1932

Abstract

Female genital cutting practices (FGCs) provide a contemporary lens into the relationship between law and culture in a global context. In this discussion, we take both legal and cultural pluralism seriously to illustrate how laws and cultures interact to create or resist change. We consider law and culture at the international, national, and community levels. The literature shows how “insiders” who speak the language of “outsiders” can quickly lose their legitimacy at any of these levels. We also discern that the impact of law is notably more effective in the global North than in the global South although laws in all countries are typically adopted with little input from FGC-practicing communities. The greater effectiveness of laws in the North occurs because they tend to be accompanied by changes in informal social control mechanisms. In the global South, when trusted organizations work with communities to increase overall living standards as well as combat FGCs, they tend to be highly effective in reducing the practices. Ultimately, to determine the impact of international and national laws, scholars need to look at development efforts as well as anti-FGC statutes.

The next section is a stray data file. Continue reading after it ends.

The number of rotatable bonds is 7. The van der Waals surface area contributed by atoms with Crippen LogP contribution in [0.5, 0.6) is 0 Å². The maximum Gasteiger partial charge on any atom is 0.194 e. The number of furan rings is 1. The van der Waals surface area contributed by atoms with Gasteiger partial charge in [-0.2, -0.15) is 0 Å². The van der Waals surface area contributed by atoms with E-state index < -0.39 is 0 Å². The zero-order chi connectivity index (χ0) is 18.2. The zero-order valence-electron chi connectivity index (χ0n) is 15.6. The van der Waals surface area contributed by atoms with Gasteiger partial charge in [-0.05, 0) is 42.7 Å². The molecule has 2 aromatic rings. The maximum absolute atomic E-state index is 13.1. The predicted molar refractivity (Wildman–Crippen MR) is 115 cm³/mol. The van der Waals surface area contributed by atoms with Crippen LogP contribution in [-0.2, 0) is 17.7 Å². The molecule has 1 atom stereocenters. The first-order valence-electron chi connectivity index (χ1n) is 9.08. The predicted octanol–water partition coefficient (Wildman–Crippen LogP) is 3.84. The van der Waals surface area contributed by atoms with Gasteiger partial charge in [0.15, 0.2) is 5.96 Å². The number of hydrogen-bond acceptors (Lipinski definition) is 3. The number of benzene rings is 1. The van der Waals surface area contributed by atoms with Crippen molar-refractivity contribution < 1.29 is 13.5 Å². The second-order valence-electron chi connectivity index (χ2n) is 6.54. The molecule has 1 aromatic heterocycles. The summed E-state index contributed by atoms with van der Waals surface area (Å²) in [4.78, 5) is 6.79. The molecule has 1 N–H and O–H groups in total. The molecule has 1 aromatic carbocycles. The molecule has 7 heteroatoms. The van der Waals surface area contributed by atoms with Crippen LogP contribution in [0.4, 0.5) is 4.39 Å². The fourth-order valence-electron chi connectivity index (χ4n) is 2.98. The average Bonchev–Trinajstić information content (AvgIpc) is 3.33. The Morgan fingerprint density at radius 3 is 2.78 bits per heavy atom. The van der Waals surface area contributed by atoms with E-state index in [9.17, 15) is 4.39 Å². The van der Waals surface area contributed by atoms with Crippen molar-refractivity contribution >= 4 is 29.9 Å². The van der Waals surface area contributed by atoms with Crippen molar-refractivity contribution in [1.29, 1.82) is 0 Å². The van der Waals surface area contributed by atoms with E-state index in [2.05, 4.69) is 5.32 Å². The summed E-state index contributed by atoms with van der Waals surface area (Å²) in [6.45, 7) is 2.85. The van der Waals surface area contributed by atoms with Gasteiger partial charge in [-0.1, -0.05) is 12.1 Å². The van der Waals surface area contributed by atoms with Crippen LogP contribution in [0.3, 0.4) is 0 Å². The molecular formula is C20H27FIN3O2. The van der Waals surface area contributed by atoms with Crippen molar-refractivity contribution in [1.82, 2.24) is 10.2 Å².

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/content/journals/10.1146/annurev-lawsocsci-102209-152822
2010-12-01
2024-06-14
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  • Article Type: Review Article
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